By allowing ads to appear on this site, you support the local businesses who, in turn, support great journalism.
Judges on rotation, inmates screened as courts and jail deal with virus emergency
HallCourthouse.jpg

Superior Court judges for Hall and Dawson counties will be on a rotation starting Tuesday, March 17, with staff working remotely, according to an updated court memo regarding coronavirus response measures amid the statewide judicial emergency.

The memo from Superior Court Judge Kathlene Gosselin came late Monday, March 16, outlining how the various courts will function.

Gosselin, Judge Bonnie Oliver and Judge Jason Deal will be on rotation for Superior Court duties through the week, with Judge Clint Bearden handling Dawson County.

Superior Court Judge Andrew Fuller will be serving as a floating judge and backup for Superior Court and Magistrate Court.

Accountability courts — court-sponsored programs such as Drug Court and DUI Court — will be held “in abbreviated fashion,” according to the memo.

Northeastern Judicial Circuit District Attorney Lee Darragh said the matters being heard during this emergency period will be “more urgent matters related to bond hearings for some jailed defendants, taking pleas on jail cases that can be fairly closed” and some bond revocations.

Darragh, who has some staff working remotely, said one grand jury session has been canceled and “perhaps more in the future.”

“The judges will also hear ex parte motions for temporary protective orders and follow-up hearings, as well as any other critical matters as determined by the judge on duty,” according to the memo.
Superior Court and State Court staff will work remotely, with the latter court also taking jail pleas and other court matters considered critical.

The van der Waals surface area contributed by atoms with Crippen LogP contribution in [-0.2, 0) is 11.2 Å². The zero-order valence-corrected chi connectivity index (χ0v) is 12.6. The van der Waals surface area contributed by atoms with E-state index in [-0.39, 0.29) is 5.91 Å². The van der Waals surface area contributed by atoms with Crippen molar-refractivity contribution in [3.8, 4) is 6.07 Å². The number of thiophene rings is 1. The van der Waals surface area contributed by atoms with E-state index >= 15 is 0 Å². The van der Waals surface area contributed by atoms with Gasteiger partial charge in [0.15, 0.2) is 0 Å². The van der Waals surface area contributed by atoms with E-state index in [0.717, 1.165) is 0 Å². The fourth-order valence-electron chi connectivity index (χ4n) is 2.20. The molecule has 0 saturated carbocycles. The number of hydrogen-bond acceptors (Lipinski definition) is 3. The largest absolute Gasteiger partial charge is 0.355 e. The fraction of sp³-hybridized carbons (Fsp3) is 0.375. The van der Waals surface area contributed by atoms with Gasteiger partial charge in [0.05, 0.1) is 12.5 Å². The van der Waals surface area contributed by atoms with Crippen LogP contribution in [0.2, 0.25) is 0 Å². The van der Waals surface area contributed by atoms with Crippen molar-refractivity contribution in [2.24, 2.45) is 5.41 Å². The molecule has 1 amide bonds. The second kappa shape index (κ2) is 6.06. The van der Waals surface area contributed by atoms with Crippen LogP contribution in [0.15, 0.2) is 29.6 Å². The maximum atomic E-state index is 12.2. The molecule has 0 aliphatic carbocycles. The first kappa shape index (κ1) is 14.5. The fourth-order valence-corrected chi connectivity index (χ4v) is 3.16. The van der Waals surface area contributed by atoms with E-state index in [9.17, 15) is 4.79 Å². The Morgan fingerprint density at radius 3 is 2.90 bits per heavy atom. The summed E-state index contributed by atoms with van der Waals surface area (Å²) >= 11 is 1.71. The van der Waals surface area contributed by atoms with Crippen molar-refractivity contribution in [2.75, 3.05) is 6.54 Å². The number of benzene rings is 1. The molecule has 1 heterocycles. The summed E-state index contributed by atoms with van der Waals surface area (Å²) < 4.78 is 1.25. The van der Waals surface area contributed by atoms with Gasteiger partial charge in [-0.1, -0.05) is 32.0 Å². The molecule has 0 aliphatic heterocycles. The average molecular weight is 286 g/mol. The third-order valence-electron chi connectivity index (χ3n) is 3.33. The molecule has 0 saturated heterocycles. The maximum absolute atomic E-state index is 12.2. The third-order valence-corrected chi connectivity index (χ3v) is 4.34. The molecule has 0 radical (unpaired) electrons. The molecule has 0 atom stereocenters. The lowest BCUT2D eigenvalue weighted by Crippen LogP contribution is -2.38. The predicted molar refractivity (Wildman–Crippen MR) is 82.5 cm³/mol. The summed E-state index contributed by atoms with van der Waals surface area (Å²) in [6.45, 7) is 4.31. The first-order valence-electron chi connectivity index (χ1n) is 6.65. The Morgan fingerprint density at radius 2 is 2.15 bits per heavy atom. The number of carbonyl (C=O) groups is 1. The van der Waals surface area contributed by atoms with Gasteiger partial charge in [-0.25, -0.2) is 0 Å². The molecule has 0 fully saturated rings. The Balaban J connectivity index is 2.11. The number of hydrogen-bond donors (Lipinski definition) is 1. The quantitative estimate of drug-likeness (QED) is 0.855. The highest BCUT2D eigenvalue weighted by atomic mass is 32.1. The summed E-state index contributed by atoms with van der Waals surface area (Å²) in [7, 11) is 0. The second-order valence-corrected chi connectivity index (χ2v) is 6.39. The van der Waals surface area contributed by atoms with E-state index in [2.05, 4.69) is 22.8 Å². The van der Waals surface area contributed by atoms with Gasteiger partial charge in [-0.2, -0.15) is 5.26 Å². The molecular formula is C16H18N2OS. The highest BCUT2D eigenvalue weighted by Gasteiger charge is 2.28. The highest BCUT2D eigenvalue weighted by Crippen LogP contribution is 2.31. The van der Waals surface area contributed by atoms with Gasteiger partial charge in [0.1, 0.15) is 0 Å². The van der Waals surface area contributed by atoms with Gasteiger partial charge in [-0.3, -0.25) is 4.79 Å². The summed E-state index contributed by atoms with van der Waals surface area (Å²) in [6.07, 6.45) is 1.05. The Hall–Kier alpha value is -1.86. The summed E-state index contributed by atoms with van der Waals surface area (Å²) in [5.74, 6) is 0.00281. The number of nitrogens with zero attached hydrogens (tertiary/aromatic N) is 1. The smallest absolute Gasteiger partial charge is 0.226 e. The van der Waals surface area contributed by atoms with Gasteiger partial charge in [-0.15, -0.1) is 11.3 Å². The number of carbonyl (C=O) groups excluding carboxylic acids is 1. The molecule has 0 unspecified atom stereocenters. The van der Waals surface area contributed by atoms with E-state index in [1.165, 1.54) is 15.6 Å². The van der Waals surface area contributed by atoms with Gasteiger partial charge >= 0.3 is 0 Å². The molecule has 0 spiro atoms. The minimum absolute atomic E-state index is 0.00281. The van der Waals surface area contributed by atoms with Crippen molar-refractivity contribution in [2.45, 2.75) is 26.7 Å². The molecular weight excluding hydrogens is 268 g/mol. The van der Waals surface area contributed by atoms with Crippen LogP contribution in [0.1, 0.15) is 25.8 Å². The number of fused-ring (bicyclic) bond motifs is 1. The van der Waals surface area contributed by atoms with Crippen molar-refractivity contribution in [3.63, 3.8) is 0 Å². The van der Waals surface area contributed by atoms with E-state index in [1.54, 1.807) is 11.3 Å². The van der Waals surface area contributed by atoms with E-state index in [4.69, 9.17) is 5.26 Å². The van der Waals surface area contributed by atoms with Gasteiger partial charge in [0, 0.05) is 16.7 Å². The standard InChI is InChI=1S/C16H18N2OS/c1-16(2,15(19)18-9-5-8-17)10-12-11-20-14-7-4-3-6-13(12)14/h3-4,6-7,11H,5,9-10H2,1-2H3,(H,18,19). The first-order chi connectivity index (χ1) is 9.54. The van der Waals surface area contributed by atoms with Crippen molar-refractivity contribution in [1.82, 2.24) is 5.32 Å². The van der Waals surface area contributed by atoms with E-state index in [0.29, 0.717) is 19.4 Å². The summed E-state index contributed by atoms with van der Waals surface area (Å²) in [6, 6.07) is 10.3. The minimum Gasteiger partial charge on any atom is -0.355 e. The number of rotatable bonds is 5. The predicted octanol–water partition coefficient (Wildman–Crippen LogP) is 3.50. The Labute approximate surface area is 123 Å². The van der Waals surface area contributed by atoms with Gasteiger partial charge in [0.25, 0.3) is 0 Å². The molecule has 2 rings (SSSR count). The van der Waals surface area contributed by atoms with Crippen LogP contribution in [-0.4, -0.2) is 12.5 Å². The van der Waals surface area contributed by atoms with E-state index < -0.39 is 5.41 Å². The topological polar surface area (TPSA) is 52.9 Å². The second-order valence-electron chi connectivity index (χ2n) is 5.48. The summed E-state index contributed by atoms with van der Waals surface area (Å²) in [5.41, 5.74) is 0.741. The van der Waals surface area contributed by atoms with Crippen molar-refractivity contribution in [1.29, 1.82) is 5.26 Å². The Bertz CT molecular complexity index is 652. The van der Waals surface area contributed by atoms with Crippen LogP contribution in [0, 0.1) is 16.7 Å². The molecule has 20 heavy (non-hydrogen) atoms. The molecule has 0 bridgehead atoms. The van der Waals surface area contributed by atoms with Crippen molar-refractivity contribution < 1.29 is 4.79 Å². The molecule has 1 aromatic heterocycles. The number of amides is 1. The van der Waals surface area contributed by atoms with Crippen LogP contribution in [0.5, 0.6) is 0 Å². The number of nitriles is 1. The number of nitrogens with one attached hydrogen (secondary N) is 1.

“We continue to evaluate the inmate population in connection with the courts and will take action based on their input as they manage their own caseload,” Hall County Sheriff’s Office spokesman Derreck Booth wrote in an email.

Civil hearings in Magistrate Court will be rescheduled for the earliest date after the emergency order is lifted, but Magistrate Court staff will be at the courthouse.

The law library, deed room and Magistrate Court are closed to the public.

While the clerk of court’s office is open to the public, it will run on a reduced staff. Court administrator Jason Stephenson advised people to e-file as possible, conduct business over the phone and make appointments.

Probate Court is advising for filings to come through the mail.

No weapons carry licenses will be processed during the emergency order, and expiring licenses will automatically be extended so deadlines are 30 days later.

At the Hall County Jail, individuals being booked in are being screened “based on the known symptoms,” Booth said.

“We are placing an added emphasis on cleaning and sanitizing in areas where individuals enter the facility, to include booking, the lobby and employee entrance,” Booth wrote in an email.

In-person visitation for inmates was suspended last week, but online visitation will continue.

Juvenile Court judges are reviewing all dependency cases, which are court matters concerning the wellbeing of a child after the Division of Family and Children Services finds evidence to support suspected neglect or abuse.

Judges will determine if the hearing in a dependency case is “essential” by “considering the health, safety and liberty of individuals,” according to the memo. Some non-essential hearings may be conducted via conference call when possible.

“The court is asking all parties work together to see if a consent order addressing all pertinent findings for that scheduled hearing could be submitted in lieu of a rescheduling order,” according to the court’s memo.

While many of the Juvenile Court staff work from home, at least one clerk, one intake officer, receptionists and a judge will be available in the office.

Judicial emergency amendment
Regional events